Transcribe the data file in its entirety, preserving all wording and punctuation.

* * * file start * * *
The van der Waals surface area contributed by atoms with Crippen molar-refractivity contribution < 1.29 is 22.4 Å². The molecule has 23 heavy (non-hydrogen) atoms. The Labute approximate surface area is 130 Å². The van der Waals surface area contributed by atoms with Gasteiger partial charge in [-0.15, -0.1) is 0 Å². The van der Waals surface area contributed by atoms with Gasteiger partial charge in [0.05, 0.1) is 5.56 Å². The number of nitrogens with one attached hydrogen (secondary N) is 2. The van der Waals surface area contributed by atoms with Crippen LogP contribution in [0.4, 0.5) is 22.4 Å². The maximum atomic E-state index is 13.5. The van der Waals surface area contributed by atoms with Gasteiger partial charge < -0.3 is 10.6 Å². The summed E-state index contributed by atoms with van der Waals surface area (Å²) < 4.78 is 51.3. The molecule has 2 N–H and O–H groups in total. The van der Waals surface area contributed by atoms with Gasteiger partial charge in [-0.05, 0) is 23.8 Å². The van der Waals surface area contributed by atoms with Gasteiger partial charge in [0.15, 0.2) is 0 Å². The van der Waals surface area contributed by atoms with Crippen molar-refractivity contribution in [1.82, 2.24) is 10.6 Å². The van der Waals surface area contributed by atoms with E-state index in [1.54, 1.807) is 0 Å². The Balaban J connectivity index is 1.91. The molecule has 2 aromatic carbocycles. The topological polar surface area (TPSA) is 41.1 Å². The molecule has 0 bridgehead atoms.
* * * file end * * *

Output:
The van der Waals surface area contributed by atoms with Crippen molar-refractivity contribution < 1.29 is 22.4 Å². The molecule has 23 heavy (non-hydrogen) atoms. The Labute approximate surface area is 130 Å². The van der Waals surface area contributed by atoms with Gasteiger partial charge in [-0.15, -0.1) is 0 Å². The van der Waals surface area contributed by atoms with Gasteiger partial charge in [0.05, 0.1) is 5.56 Å². The number of nitrogens with one attached hydrogen (secondary N) is 2. The van der Waals surface area contributed by atoms with Crippen LogP contribution in [0.4, 0.5) is 22.4 Å². The maximum atomic E-state index is 13.5. The van der Waals surface area contributed by atoms with Gasteiger partial charge < -0.3 is 10.6 Å². The summed E-state index contributed by atoms with van der Waals surface area (Å²) < 4.78 is 51.3. The molecule has 2 N–H and O–H groups in total. The van der Waals surface area contributed by atoms with Gasteiger partial charge in [-0.05, 0) is 23.8 Å². The van der Waals surface area contributed by atoms with Gasteiger partial charge in [0.15, 0.2) is 0 Å². The van der Waals surface area contributed by atoms with Crippen molar-refractivity contribution in [1.82, 2.24) is 10.6 Å². The van der Waals surface area contributed by atoms with E-state index in [1.54, 1.807) is 0 Å². The Balaban J connectivity index is 1.91. The molecule has 2 aromatic carbocycles. The topological polar surface area (TPSA) is 41.1 Å². The molecule has 0 bridgehead atoms.